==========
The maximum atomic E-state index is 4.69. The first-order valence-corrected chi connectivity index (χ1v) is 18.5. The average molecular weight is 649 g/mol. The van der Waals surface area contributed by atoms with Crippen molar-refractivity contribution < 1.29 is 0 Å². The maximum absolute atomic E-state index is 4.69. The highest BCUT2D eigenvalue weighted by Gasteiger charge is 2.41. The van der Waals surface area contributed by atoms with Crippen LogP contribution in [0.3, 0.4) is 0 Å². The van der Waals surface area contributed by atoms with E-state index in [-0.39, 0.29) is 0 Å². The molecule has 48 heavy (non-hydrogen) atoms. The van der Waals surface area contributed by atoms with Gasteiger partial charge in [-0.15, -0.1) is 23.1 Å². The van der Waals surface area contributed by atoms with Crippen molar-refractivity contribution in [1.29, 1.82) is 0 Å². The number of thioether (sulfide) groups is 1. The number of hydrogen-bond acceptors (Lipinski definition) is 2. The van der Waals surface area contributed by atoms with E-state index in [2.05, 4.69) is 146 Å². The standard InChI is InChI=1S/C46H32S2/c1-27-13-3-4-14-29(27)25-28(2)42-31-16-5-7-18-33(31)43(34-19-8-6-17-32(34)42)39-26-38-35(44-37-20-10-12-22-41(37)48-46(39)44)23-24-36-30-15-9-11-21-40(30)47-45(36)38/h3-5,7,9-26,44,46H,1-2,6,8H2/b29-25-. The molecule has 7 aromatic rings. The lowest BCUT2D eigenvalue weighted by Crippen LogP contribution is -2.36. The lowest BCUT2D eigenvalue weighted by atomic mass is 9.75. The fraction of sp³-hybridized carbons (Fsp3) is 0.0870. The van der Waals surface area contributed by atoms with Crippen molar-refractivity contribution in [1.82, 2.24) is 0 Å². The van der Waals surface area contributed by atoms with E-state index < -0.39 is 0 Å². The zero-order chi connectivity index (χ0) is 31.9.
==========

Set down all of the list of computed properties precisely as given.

The maximum atomic E-state index is 4.69. The first-order valence-corrected chi connectivity index (χ1v) is 18.5. The average molecular weight is 649 g/mol. The van der Waals surface area contributed by atoms with Crippen molar-refractivity contribution < 1.29 is 0 Å². The maximum absolute atomic E-state index is 4.69. The highest BCUT2D eigenvalue weighted by Gasteiger charge is 2.41. The van der Waals surface area contributed by atoms with Crippen LogP contribution in [0.3, 0.4) is 0 Å². The van der Waals surface area contributed by atoms with E-state index in [-0.39, 0.29) is 0 Å². The molecule has 48 heavy (non-hydrogen) atoms. The van der Waals surface area contributed by atoms with Gasteiger partial charge in [-0.15, -0.1) is 23.1 Å². The van der Waals surface area contributed by atoms with Crippen molar-refractivity contribution in [1.29, 1.82) is 0 Å². The number of thioether (sulfide) groups is 1. The number of hydrogen-bond acceptors (Lipinski definition) is 2. The van der Waals surface area contributed by atoms with E-state index in [2.05, 4.69) is 146 Å². The standard InChI is InChI=1S/C46H32S2/c1-27-13-3-4-14-29(27)25-28(2)42-31-16-5-7-18-33(31)43(34-19-8-6-17-32(34)42)39-26-38-35(44-37-20-10-12-22-41(37)48-46(39)44)23-24-36-30-15-9-11-21-40(30)47-45(36)38/h3-5,7,9-26,44,46H,1-2,6,8H2/b29-25-. The molecule has 7 aromatic rings. The lowest BCUT2D eigenvalue weighted by Crippen LogP contribution is -2.36. The lowest BCUT2D eigenvalue weighted by atomic mass is 9.75. The fraction of sp³-hybridized carbons (Fsp3) is 0.0870. The van der Waals surface area contributed by atoms with Crippen molar-refractivity contribution in [1.82, 2.24) is 0 Å². The van der Waals surface area contributed by atoms with E-state index < -0.39 is 0 Å². The zero-order chi connectivity index (χ0) is 31.9.